Media studies are not just about watching movies and calling yourself a film student. There is a vast array of subjects that fall under the umbrella of communication and media studies including journalism and its ethics, the sociological impact of media on populations, theories of cultural imperialism, globalization and glocalization, and even more technical considerations such as how changes in media technology affect the way information is transmitted, received and interpreted. Also included are subjects like film theory, pop culture, and cultural studies.
The study of media in terms of both content and technology is useful for gaining a better understanding of social sciences like sociology and psychology. While it may appear to be a relatively new subject of study, you can find versions of what we now know as media and communication studies in the work of some philsophers like Immanuel Kant and David Hume. Human beings' techniques of communication are unique to their species, so it is little wonder that this subject has such a rich and extensive history. Its name might suggest academic novelty, but it is in fact as old and integral to the study of human beings as philosophy itself.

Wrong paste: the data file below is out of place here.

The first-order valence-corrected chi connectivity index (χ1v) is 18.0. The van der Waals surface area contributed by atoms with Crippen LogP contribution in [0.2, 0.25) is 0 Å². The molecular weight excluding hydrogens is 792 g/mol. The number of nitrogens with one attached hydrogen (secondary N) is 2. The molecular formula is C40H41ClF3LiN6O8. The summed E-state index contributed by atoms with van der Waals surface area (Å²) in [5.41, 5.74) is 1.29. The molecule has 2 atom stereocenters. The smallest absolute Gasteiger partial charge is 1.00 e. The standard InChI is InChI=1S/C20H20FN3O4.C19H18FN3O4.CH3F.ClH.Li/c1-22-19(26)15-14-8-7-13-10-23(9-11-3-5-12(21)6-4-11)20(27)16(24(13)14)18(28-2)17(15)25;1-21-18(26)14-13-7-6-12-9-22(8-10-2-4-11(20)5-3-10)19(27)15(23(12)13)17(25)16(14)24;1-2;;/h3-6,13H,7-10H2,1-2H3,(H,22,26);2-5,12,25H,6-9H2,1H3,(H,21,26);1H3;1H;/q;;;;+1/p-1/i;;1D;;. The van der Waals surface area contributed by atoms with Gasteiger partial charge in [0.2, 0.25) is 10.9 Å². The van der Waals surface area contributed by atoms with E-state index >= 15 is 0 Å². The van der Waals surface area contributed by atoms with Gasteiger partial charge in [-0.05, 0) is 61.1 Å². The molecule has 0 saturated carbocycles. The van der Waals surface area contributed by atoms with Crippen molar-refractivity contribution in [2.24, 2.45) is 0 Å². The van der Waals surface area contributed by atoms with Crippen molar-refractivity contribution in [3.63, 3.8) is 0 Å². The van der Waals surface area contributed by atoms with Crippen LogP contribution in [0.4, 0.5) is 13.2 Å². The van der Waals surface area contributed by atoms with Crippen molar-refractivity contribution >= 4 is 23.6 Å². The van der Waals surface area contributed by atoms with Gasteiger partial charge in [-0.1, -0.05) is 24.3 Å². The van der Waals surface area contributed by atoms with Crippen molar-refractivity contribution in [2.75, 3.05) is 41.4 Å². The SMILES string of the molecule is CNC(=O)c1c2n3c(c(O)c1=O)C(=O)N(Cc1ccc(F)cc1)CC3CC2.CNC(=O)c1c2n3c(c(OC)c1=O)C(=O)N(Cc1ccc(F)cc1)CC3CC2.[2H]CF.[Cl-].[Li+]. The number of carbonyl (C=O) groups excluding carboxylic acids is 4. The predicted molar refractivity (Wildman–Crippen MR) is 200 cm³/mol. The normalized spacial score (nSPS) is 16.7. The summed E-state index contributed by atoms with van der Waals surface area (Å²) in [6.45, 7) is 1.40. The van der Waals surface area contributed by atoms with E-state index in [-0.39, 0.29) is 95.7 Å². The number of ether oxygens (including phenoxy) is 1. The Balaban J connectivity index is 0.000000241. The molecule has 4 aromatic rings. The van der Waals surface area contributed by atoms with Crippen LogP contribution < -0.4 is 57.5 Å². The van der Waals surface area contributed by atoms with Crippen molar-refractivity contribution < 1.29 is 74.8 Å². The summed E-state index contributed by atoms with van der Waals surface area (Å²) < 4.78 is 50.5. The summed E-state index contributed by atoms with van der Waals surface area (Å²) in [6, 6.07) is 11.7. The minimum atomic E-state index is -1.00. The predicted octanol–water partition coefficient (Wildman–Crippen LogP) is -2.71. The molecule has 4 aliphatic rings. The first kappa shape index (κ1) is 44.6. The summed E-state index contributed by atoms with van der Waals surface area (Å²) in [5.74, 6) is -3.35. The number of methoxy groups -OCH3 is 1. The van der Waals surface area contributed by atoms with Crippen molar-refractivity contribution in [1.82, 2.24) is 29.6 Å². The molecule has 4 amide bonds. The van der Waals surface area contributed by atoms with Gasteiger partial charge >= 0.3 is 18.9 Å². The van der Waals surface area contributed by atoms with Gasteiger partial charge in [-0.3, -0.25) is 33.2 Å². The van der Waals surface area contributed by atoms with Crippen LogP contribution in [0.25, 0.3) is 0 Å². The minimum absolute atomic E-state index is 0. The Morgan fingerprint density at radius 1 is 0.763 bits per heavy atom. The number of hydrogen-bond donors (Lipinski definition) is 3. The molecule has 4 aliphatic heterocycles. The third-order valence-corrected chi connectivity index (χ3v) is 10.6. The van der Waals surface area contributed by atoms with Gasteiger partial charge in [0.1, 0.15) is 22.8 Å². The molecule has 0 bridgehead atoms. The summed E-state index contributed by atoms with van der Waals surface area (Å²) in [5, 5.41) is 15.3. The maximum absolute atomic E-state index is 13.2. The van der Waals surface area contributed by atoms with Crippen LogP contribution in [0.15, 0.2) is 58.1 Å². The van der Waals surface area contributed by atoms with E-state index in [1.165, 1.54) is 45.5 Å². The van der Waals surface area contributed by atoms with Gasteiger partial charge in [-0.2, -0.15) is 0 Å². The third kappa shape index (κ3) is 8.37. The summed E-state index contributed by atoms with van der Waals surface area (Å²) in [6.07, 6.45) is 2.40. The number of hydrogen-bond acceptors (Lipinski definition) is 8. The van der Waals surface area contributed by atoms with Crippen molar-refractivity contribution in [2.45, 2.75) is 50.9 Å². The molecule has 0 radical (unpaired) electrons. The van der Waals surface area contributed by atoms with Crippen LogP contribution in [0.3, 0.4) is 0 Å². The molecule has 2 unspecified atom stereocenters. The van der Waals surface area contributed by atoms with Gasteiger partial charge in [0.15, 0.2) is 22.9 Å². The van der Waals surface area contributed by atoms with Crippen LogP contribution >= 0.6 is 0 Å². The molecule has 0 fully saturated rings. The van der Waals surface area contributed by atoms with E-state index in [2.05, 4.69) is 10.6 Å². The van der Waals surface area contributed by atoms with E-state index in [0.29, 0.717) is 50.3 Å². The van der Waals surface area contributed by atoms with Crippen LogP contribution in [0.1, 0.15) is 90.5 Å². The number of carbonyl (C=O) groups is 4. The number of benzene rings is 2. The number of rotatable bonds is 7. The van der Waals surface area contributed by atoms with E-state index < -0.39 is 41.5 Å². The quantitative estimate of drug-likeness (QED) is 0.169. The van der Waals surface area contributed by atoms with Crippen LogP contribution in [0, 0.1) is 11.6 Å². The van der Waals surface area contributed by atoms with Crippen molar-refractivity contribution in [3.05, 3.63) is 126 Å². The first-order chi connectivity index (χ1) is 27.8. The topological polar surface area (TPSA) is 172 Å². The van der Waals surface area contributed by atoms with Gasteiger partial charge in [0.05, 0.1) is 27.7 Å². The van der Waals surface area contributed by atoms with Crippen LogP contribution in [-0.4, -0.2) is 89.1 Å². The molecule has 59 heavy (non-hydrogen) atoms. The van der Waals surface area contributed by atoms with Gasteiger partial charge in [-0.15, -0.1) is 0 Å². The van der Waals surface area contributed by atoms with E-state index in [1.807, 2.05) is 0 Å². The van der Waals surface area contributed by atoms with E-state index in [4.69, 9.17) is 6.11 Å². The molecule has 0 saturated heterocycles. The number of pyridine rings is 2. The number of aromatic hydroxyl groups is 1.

On a level appropriate for a student seeking college homework help, a useful online tutorial and starting point for your study of the media is offered by MIT's OpenCourseWare and is titled Introduction to Media Studies.